LAGOS—The Managing Director of the Nigerian Ports Authority, NPA, Ms. HadizaBala-Usman, has disclosed that the decision of the federal government to end the monopoly of Integrated Logistics Services Nigeria Limited (Intels) in respect of importers’ right to choose their preferred terminals or ports for their cargoes was in national interest and to ensure a level playing field for all terminal operators.
Ms. Bala-Usman, who made this known in an interview on Business Nigeria, a Television Continental, TVC, Business Programme yesterday, said there was nothing personal about the government’s decision and urged Nigerians not to read any political meaning to the decision.
She said: “A national issue cannot be reduced to a political issue… cannot be reduced to a personal confrontation, I think INTELS having been operating a monopoly over the years, would have certain competitive edge.
”I don’t think they should shy away from competing with other terminals, they should welcome the fact that having really established that business, they should be able to compete and get all the cargo to themselves, and, indeed, if you have been operating and doing this service alone for years and now someone else is coming, you should have a favorable edge.
“So I refuse to have the narrative around the monopoly to be reduced to a personal thing. Removal of monopoly is in the interest of the country and you also look at who are the beneficiaries of the removal of the monopoly, are they seen to be people you want to politically support. What matters is that Nigeria as a country benefits from the removal of the monopoly, and in so doing, many people will benefit, business entities will fly because of the removal of the monopoly.
”So INTELS should rise to the occasion and compete, I don’t think there’s anything wrong with competition, competition is good, we need to provide a level playing field for all operators to operate in the ports and indeed, from the beginning of the concession, there’s no such cargo as defined as oil & gas cargo.
”So it was the policy flip flop… remember government reverted it and then it was put back in place. And now we have taken the right step in line with the Concession Agreement.”
Two key areas the new management team of the NPA under MsHadizaBala-Usman seems to have made much difference in the contention of industry operators are, one, the comprehensive reform of the industry and two, the modernization initiative of ports operations.
Mrs. Lizzie Ovbude, the Managing Director of Port & Terminal Operators Nigeria Ltd, PTOL, in her assessment of the reforms at the ports particularly the policy that put an end to monopoly, was of the view that in spite of the foreign exchange (FOREX) challenges arising from economic recession, the reforms at the port has started yielding good fruits, stating that the industry will witness boom in the months ahead.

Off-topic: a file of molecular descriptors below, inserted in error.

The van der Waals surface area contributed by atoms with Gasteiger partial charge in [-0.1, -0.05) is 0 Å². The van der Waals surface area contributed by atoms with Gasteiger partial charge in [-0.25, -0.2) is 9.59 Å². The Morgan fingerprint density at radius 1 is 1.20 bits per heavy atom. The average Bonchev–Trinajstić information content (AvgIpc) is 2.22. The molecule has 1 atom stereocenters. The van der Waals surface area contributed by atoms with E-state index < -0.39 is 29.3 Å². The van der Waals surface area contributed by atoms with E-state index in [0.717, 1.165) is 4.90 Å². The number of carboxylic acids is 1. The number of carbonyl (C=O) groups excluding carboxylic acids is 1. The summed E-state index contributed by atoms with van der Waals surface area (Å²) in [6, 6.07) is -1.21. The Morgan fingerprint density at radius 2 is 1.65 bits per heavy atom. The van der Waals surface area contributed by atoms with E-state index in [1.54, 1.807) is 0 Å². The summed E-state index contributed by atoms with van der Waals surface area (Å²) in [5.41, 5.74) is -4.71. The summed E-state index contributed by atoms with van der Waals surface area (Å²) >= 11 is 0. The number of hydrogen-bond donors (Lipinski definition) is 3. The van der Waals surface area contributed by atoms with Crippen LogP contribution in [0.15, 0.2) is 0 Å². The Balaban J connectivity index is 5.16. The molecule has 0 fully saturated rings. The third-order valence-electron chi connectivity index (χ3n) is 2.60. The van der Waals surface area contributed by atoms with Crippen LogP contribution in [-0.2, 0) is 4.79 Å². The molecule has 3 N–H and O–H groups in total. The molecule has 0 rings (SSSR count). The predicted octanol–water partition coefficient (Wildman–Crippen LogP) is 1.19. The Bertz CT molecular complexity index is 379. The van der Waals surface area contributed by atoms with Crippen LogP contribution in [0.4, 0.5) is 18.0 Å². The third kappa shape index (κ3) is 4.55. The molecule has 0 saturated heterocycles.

Mrs Ovbude contended that with the reform initiative, the ports management should be able to meet and even surpass its revenue projections in the years ahead provided the reform agenda remains on course.
In a major policy shift, President MuhammaduBuhari, through a letter dated May 5, 2017, titled: “Conveyance of Presidential Approval- Re: Report on Concessioned Terminals in the Ports”, yielded to the calls of terminal ports operators to allow the full implementation of the 2006 ports Concession Agreement which stipulates level playing field for all concessionaires and broke the monopoly of NPA in ports operations.
Said the Presidential directive: “FGN remains guided by the general global practice in the designation of Terminal/Ports operations into three broad categorisation of bulk cargo, container cargo and multipurpose cargo. Accordingly, the FGN rejects the categorisation of oil and gas multi-purpose cargo terminal, as this is alien to the relevant concession agreements and inconsistent with global shipping practices.”
Professor Fidelis Oditah, a keen maritime watcher, Senior Advocate of Nigeria, SAN, and Queen’s Counsel, QC had in the wake of the Presidential pronouncement, said the new policy which give importers the freedom to use any terminal of their choices for discharge of their cargoes is in line with the current administration’s reform to enhance Foreign Direct Investment, FDI inflow in oil and gas sector.
Mrs.Ovbude said the industry has now been stirred alive and made vibrant as terminal concessionaires are up in aggressive marketing to attract importers to their terminals.
Citing the specific example of PTOL, she noted that with the new policy shift, her company has signed on a major importer, which months ago would have been impossible when the monopoly was foisted on the industry contrary to the letter and spirit of the 2006 Ports Concession Agreement.
With the new policy pronouncement, according to Mrs.Ovbude, the high cost of business at the ports when monopoly held sway will come down, thereby attracting many importers who had hitherto relocated to ports in the neighbouring countries like Benin and Togo to avert the prohibitive costs that prevailed in the country.